Chapter 117. Texas Essential Knowledge and Skills for Fine Arts. Subchapter C. High School, Adopted 2013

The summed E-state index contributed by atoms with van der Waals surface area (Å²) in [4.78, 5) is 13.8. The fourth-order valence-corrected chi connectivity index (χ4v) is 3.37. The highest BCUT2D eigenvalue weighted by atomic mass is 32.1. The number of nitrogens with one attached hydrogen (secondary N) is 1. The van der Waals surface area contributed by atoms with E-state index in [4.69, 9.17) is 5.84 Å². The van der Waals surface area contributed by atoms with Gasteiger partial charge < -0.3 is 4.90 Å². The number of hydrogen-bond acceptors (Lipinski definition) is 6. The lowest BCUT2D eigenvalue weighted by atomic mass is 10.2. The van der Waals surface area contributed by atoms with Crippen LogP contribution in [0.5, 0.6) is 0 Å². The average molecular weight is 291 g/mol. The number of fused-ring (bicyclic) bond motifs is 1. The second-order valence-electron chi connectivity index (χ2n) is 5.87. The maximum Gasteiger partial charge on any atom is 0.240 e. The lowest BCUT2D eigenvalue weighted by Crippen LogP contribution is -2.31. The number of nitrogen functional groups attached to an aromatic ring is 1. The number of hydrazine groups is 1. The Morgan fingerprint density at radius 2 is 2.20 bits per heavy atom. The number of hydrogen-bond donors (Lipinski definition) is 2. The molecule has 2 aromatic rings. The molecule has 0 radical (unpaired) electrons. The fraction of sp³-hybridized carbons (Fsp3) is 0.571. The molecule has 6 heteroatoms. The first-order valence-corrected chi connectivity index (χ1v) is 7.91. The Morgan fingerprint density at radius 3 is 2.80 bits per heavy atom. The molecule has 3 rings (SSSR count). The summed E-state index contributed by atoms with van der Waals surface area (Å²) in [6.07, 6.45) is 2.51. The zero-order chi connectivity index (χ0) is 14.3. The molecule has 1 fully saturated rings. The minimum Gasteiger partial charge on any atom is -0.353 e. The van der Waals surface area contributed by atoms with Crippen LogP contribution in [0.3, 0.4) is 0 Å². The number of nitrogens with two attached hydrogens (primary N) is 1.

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1 High School, Adopted C. Chapter 117. Texas Essential Knowledge and Skills for Fine Arts Subchapter C. High School, Adopted 2013 Statutory Authority: The provisions of this Subchapter C issued under the Texas Education Code, 7.102(c)(4), , and , unless otherwise noted Implementation of Texas Essential Knowledge and Skills for Fine Arts, High School, Adopted (a) (b) (c) (d) The provisions of of this subchapter shall be implemented by school districts. No later than August 31, 2014, the commissioner of education shall determine whether instructional materials funding has been made available to Texas public schools for materials that cover the essential knowledge and skills for fine arts as adopted in of this subchapter. If the commissioner makes the determination that instructional materials funding has been made available under subsection (b) of this section, of this subchapter shall be implemented beginning with the school year and apply to the and subsequent school years. If the commissioner does not make the determination that instructional materials funding has been made available under subsection (b) of this section, the commissioner shall determine no later than August 31 of each subsequent school year whether instructional materials funding has been made available. If the commissioner determines that instructional materials funding has been made available, the commissioner shall notify the State Board of Education and school districts that of this subchapter shall be implemented for the following school year. (e) Sections of this chapter shall be superseded by the implementation of under this section. Source: The provisions of this adopted to be effective July 28, 2013, 38 TexReg Art, Level I (One Credit), Adopted (a) (b) General requirements. Students may fulfill fine arts and elective requirements for graduation by successfully completing one or more of the following art courses: Art I, Art Appreciation, and Art and Media Communications I (one credit per course). Introduction. (1) The fine arts incorporate the study of dance, music, theatre, and the visual arts to offer unique experiences and empower students to explore realities, relationships, and ideas. These disciplines engage and motivate all students through active learning, critical thinking, and innovative problem solving. The fine arts develop cognitive functioning and increase student academic achievement, higher-order thinking, communication, and collaboration skills, making the fine arts applicable to college readiness, career opportunities, workplace environments, social skills, and everyday life. Students develop aesthetic and cultural awareness through exploration, leading to creative expression. Creativity, encouraged through the study of the fine arts, is essential to nurture and develop the whole child. (2) Four basic strands--foundations: observation and perception; creative expression; historical and cultural relevance; and critical evaluation and response--provide broad, unifying structures for organizing the knowledge and skills students are expected to acquire. Each strand is of equal value and may be presented in any order throughout the year. Students rely on personal observations and perceptions, which are developed through increasing visual literacy and sensitivity to surroundings, communities, memories, imaginings, and life experiences as sources for thinking about, planning, and creating original artworks. Students communicate their thoughts and ideas with innovation and creativity. Through art, students challenge their imaginations, foster critical thinking, collaborate with others, and build reflective skills. While exercising meaningful problem-solving skills, students develop the lifelong ability to make informed judgments. July 2013 Update Page 1